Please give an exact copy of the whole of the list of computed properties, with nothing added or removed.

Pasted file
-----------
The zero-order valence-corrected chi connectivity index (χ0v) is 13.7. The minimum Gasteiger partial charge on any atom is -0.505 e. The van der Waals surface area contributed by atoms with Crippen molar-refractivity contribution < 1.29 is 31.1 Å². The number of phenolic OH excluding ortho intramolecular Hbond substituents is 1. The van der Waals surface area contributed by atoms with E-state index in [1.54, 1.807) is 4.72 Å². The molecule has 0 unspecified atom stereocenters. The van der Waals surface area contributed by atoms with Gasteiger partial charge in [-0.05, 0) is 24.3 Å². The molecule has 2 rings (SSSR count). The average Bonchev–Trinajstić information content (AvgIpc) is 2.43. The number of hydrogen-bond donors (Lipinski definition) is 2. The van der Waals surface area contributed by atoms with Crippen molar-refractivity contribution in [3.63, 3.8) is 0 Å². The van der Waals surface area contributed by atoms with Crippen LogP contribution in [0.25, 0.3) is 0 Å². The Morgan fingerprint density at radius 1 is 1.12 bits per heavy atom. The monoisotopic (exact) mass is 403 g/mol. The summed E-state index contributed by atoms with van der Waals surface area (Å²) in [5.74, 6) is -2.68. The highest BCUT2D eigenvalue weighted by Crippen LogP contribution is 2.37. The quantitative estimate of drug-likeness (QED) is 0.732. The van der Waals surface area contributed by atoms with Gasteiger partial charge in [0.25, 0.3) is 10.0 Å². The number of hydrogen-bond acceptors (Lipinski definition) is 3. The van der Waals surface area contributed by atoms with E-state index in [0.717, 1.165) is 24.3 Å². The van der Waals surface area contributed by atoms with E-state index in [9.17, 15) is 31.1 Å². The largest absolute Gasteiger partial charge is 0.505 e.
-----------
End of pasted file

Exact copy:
The zero-order valence-corrected chi connectivity index (χ0v) is 13.7. The minimum Gasteiger partial charge on any atom is -0.505 e. The van der Waals surface area contributed by atoms with Crippen molar-refractivity contribution < 1.29 is 31.1 Å². The number of phenolic OH excluding ortho intramolecular Hbond substituents is 1. The van der Waals surface area contributed by atoms with E-state index in [1.54, 1.807) is 4.72 Å². The molecule has 0 unspecified atom stereocenters. The van der Waals surface area contributed by atoms with Gasteiger partial charge in [-0.05, 0) is 24.3 Å². The molecule has 2 rings (SSSR count). The average Bonchev–Trinajstić information content (AvgIpc) is 2.43. The number of hydrogen-bond donors (Lipinski definition) is 2. The van der Waals surface area contributed by atoms with Crippen molar-refractivity contribution in [3.63, 3.8) is 0 Å². The van der Waals surface area contributed by atoms with Crippen LogP contribution in [0.25, 0.3) is 0 Å². The Morgan fingerprint density at radius 1 is 1.12 bits per heavy atom. The monoisotopic (exact) mass is 403 g/mol. The summed E-state index contributed by atoms with van der Waals surface area (Å²) in [5.74, 6) is -2.68. The highest BCUT2D eigenvalue weighted by Crippen LogP contribution is 2.37. The quantitative estimate of drug-likeness (QED) is 0.732. The van der Waals surface area contributed by atoms with Gasteiger partial charge in [0.25, 0.3) is 10.0 Å². The number of hydrogen-bond acceptors (Lipinski definition) is 3. The van der Waals surface area contributed by atoms with E-state index in [0.717, 1.165) is 24.3 Å². The van der Waals surface area contributed by atoms with E-state index in [9.17, 15) is 31.1 Å². The largest absolute Gasteiger partial charge is 0.505 e.